Desolate lunar surface photographs and images of skulls and lungs permeate recent work. The fragility of life is inescapable. I always liked “Sad Steps” by Philip Larkin, especially the last stanza. The poem is reprinted below.

Sad Steps

Groping back to bed after a piss
I part thick curtains, and am startled by
The rapid clouds, the moon’s cleanliness.
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Four o’clock: wedge-shadowed gardens lie
Under a cavernous, a wind-picked sky.
There’s something laughable about this,
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The way the moon dashes through clouds that blow
Loosely as cannon-smoke to stand apart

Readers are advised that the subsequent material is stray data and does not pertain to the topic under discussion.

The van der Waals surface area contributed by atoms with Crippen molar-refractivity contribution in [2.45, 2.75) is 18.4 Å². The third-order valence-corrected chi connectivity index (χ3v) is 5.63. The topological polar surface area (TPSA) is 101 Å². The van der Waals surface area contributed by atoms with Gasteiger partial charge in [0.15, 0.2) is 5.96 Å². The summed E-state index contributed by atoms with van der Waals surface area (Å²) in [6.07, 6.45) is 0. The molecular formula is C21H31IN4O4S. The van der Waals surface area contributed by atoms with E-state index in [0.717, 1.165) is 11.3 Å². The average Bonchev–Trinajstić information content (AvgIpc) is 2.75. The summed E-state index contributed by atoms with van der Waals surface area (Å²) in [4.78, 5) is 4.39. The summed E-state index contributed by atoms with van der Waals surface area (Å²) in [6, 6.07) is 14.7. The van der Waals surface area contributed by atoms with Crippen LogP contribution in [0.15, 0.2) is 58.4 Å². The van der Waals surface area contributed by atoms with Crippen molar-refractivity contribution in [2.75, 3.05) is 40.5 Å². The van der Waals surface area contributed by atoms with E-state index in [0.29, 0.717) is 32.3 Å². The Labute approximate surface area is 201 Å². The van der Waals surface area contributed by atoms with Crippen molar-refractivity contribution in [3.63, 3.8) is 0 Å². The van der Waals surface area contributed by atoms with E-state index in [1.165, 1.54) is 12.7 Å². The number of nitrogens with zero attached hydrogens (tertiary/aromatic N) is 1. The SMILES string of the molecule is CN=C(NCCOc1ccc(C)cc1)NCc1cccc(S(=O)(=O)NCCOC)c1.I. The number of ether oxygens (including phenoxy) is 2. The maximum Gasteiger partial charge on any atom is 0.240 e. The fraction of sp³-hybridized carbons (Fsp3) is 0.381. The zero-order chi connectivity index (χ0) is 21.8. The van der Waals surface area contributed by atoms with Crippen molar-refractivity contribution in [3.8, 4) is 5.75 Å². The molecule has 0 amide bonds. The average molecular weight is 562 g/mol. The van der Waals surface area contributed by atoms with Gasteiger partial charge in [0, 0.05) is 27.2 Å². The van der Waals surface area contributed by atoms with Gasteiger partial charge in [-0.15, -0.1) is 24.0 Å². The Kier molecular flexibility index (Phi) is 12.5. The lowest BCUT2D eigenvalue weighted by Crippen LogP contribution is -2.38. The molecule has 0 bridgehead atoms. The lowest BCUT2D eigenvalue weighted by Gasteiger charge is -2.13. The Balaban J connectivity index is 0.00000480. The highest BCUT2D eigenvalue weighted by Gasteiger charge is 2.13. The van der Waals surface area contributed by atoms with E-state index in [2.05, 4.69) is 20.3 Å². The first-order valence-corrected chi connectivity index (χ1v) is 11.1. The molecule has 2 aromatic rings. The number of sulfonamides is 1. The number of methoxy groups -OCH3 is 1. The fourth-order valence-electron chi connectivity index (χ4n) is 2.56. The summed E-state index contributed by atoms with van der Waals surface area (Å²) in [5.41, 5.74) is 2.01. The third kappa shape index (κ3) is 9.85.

(Stone-coloured light sharpening the roofs below)
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High and preposterous and separate—
Lozenge of love! Medallion of art!
O wolves of memory! Immensements! No,
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One shivers slightly, looking up there.
The hardness and the brightness and the plain
Far-reaching singleness of that wide stare
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Is a reminder of the strength and pain
Of being young; that it can’t come again,
But is for others undiminished somewhere.
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